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Lloydminster Train Derailment: Oil Tanker Cars Contained, But Diesel Fuel Spills

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As debate grows over the safety of transporting oil over rail, a train hauling the commodity derailed within the Lloydminster city limits on Friday.

Lloydminster RCMP say although diesel fuel spilled as a result of the derailment, which took place north of 52 Street at 40 Avenue, none of the derailed tanker cars leaked as a result of the incident.

"On arrival, a locomotive engine and eight tank cars had derailed and were lying on their side," said Lloyminster RCMP Cpl. Mike Dunsmore.

"Local traffic was disrupted during the clean up operation and there was no requirement for any residential evacuation."

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Canadian Pacific Derailments Since Spring
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CP Rail police will continue the investigation into the derailment, Mounties said.

The Alberta incident occurred as questions arise about whether rail lines are a safe mode of trans-continental oil transportation. Three weeks ago, a train derailment in Lac-Megantic, Que. ended in a gigantic explosion and fireball in the centre of town.

The train was made up of 72 tanker cars transporting crude. The number of people killed in the incident is, at this moment, as high as 47.

Two weeks before that incident, another train pulling tanker cars through the middle of southeast Calgary derailed while crossing a bridge over the Bow River, as the southern half of Alberta battled to reclaim towns and neighbourhoods ravaged by the June flood.

Authorities managed to keep the cars from plunging into the river and prevented a spill, but the incident required already-taxed emergency crews to be diverted from flood-related operations, and resulted in the hours-long closure of the city's main thoroughfare, Deerfoot Trail.

Stalls in the expansion of existing pipelines and the construction of new ones, such as the Keystone XL pipeline -- which would run from Hardisty, Alta. to the Gulf Coast, or Northern Gateway Pipeline -- which would run from the oil sands region of northern Alberta to Kitimat on the B.C. coast, have made rail transportation of hydrocarbons a more attractive option.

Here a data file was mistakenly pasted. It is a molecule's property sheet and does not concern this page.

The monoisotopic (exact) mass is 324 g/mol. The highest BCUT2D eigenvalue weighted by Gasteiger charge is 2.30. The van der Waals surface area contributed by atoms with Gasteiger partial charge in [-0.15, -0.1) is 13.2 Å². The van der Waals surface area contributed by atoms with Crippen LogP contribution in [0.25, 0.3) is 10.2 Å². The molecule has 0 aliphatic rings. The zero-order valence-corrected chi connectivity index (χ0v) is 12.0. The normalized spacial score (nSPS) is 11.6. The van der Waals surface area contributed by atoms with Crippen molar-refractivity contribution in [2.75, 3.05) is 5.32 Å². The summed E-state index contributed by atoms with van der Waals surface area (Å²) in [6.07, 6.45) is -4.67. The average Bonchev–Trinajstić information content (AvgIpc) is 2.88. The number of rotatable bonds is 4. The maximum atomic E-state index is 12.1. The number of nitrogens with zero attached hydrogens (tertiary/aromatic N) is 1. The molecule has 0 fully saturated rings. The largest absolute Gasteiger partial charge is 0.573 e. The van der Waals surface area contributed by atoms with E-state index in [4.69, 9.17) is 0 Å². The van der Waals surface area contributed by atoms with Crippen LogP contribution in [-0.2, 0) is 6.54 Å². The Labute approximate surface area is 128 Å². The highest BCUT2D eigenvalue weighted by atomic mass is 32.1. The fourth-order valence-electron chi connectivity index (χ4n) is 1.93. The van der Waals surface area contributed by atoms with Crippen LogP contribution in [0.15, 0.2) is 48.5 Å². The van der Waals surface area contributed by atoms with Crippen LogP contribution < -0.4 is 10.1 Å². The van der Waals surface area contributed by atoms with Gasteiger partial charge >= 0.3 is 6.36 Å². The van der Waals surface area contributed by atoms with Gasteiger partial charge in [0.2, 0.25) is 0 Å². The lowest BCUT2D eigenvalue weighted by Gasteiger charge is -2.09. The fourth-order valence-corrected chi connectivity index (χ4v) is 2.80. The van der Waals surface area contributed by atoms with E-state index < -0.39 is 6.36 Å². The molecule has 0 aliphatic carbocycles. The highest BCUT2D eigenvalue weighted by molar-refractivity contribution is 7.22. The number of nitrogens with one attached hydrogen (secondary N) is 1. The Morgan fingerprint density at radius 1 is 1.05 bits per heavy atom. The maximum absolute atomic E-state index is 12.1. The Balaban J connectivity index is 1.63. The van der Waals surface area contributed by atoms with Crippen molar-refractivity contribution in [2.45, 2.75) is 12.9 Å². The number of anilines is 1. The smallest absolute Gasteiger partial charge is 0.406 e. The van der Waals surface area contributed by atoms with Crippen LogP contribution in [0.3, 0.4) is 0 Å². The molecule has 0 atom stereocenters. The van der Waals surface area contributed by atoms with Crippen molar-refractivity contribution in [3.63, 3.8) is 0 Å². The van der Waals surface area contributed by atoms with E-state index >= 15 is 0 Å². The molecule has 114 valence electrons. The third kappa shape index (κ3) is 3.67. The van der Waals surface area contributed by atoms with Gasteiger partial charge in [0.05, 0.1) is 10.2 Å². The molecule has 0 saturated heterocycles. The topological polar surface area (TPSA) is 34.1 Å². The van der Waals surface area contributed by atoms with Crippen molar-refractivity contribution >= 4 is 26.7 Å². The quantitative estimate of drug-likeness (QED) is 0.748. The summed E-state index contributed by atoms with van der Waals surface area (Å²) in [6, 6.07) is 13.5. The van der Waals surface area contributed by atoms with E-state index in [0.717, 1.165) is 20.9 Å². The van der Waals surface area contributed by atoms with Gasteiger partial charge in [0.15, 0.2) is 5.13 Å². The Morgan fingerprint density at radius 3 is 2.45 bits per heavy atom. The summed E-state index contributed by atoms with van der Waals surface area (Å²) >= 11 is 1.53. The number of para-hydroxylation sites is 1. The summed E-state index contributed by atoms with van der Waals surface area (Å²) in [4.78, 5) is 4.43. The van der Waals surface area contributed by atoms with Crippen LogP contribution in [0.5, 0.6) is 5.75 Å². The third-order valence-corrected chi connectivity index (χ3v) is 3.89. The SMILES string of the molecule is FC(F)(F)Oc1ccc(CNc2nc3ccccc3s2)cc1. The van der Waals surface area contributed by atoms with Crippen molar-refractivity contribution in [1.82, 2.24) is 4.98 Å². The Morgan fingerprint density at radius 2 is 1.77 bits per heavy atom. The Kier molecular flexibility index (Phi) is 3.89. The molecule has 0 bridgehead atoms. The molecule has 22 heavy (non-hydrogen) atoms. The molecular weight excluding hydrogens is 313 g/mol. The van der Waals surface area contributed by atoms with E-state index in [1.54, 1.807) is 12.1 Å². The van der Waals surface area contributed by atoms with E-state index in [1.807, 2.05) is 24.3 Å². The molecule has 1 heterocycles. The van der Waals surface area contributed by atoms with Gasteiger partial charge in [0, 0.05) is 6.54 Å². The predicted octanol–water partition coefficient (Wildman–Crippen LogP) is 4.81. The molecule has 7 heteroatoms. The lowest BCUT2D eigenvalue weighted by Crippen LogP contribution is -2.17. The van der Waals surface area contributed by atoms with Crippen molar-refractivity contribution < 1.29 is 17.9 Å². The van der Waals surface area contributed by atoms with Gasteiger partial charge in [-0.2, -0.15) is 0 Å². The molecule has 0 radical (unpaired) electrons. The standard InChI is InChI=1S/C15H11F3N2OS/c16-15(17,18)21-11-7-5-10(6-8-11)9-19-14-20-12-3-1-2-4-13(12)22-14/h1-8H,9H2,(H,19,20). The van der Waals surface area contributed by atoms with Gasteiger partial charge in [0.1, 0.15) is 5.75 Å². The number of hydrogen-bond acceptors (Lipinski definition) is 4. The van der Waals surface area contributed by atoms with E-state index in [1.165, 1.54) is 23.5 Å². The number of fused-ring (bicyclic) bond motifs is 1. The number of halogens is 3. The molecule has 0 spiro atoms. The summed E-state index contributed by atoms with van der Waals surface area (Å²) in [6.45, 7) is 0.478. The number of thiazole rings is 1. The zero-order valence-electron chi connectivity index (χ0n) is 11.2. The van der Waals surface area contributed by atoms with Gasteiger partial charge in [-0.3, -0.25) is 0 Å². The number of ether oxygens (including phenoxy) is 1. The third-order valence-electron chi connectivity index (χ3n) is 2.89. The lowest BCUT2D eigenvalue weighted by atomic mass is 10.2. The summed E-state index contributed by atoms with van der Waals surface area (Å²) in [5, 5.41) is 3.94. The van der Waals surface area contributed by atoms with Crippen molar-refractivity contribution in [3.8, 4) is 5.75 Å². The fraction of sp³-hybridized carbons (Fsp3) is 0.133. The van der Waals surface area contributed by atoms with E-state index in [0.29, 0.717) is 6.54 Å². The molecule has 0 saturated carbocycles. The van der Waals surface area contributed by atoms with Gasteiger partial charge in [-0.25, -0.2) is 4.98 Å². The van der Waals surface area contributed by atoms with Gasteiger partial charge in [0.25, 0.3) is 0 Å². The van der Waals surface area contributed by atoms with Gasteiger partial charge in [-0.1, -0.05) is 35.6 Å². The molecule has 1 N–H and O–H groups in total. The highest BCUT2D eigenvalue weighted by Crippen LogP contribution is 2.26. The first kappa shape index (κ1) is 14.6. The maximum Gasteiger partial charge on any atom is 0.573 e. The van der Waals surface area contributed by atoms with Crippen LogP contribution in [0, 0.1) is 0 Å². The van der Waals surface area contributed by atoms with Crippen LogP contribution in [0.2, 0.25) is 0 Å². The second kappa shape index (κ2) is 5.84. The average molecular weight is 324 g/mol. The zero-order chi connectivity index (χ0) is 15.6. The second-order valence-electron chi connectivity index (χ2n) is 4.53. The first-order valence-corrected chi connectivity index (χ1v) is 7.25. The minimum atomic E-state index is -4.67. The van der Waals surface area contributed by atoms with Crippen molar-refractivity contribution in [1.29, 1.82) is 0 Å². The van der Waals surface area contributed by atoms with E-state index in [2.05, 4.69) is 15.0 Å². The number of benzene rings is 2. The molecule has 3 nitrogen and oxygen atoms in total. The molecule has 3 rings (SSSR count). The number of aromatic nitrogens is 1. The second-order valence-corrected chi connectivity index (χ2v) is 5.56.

The petroleum industry has stated that transporting oil and oil products by rail is a trend that will increase sharply in the next two years.

Cenovus Energy, a Calgary-based company and a major player in Alberta's oil sands, (TSX:CVE) expects to move 30,000 barrels per day by rail by the end of 2014 — triple the 10,000 it's anticipating by the end of 2013.

"We expect that rail capacity will continue to play a growing role in transporting oil, particularly in the event that any of the planned new pipelines or pipeline expansions are delayed or cancelled," said Don Swystun, the Cenovus executive in charge of marketing, refining and transportation.

Over the last five years, oil transportation by rail has increased by a whopping 28,000 per cent, according to the Canadian Railway Association, which estimates that as many as 140,000 carloads of crude oil are expected to rattle over the nation's tracks this year, up from only 500 carloads in 2009.

The Lloydminster oil tanker cars derailment comes less than 24 hours after Canada's premiers called on Ottawa to implement better and more thorough monitoring of oil shipped over rails.

"It would be interesting to have an independent review of all the rules," said Quebec Premier Pauline Marois at the Council of the Federation, which met this week in Niagara-on-the-Lake.

"The goal is to reduce the risk of accidents."

Since March, CP Rail alone has experienced six train derailments.

Production in the Alberta oil sands is at an all-time high but pipeline capacity is maxed out, according to industry representatives and the Alberta government, adding that in order for the provincial economy to continue to expand, capacity for the region's most lucrative commodity must expand in order to ship oil or bitumen out to new markets and refining destinations.

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